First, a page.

If you’re self-employed and work out of an office in your home, you may be entitled to home based business tax deductions. However, you must satisfy strict rules. Before we dive in more into discussing the home office deduction, be sure to review our previous article on tax rules for sole proprietors! If you qualify for a home office tax deduction, you can deduct the “direct expenses” of the home office. This includes the costs of painting or repairing the home office and depreciation deductions for furniture and fixtures used there. You can also deduct the “indirect” expenses of maintaining the office. This includes the allocable share of utility costs, depreciation and insurance for your home, as well as the allocable share of mortgage interest, real estate taxes and casualty losses.
Is your home office your “principal place of business?” If so, the costs of traveling between your home office and other work locations are tax deductible travel expenses. Whereas, in other situations, these would be non-deductible commuting costs.
And, generally, you can deduct the cost (reduced by the percentage of non-business use) of computers and related equipment that you use in your home office, in the year that they’re placed into service.
You can deduct your expenses if you meet any of these three tests:
You’re entitled to deductions if you use your home office, exclusively and regularly, as your principal place of business. Your home office is your principal place of business if it satisfies one of two tests.
You’re entitled to home office deductions if you use your home office, exclusively and regularly, to meet or deal with patients, clients, or customers. The patients, clients or customers must physically come to the office.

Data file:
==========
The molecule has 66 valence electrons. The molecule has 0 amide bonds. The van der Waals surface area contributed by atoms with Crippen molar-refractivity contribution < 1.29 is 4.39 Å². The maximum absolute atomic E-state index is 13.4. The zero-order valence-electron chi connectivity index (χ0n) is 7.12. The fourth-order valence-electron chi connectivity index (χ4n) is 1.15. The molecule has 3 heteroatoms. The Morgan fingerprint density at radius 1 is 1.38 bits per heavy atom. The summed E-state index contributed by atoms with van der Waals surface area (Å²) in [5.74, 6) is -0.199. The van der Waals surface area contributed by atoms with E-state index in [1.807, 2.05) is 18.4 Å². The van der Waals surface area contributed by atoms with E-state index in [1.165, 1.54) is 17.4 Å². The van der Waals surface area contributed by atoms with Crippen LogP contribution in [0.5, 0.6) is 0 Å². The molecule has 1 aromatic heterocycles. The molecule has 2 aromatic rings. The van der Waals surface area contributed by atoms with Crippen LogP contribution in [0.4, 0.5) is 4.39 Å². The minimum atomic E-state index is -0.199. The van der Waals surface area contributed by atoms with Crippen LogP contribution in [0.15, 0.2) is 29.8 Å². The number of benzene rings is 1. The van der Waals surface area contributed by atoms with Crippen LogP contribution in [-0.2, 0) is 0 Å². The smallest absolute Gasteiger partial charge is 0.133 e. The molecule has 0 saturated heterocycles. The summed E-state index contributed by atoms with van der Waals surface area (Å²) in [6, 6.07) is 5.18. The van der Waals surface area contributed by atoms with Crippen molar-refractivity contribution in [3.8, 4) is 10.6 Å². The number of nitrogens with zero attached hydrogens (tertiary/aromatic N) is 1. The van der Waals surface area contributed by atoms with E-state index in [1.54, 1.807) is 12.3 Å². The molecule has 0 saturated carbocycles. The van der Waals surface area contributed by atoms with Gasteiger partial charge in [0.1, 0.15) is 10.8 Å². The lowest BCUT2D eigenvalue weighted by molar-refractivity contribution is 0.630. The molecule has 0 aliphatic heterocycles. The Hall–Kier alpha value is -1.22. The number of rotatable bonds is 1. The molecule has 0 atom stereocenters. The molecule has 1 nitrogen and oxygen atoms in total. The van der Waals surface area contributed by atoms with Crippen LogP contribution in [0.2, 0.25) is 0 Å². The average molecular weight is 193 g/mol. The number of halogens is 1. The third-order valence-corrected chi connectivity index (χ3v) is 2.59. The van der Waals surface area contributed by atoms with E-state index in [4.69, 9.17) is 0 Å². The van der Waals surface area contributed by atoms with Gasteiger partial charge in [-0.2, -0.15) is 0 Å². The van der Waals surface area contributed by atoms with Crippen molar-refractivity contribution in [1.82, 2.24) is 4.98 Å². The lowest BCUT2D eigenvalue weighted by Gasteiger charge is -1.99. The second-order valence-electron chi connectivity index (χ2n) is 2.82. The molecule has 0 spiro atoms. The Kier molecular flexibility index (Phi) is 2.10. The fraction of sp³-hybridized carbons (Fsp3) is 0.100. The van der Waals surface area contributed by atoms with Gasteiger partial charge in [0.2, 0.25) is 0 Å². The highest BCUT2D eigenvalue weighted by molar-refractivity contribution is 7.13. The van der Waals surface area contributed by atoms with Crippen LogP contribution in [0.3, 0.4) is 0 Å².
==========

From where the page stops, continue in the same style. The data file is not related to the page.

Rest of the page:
You’re entitled to home office deductions for a home office, if you use it exclusively and regularly for business. In addition, the location must be in a separate unattached structure on the same property as your home. For example, this could be in an unattached garage, artist’s studio or workshop.
You may also be able to deduct the expenses of certain storage space for storing inventory or product samples. Are you in the business of selling products at retail or wholesale. In addition, is your home also your sole fixed business location? If so, you can deduct home expenses allocable to space that you use to store inventory or product samples.
The amount of your home based business tax deductions is subject to limitations. This is based on the following:
However, any home office expenses that can’t be deducted because of these limitations can be carried over and deducted in later years.
Be aware that if you sell, at a profit, a home that contains (or contained) a home office, there may be tax implications. We can explain them to you.
Proper planning can be the key to claiming the maximum deduction for your home office expenses, and reducing business taxes. Contact us if you’d like to discuss your situation. We provide professional accounting services in Milwaukee, Wisconsin and Chicago, Illinois areas.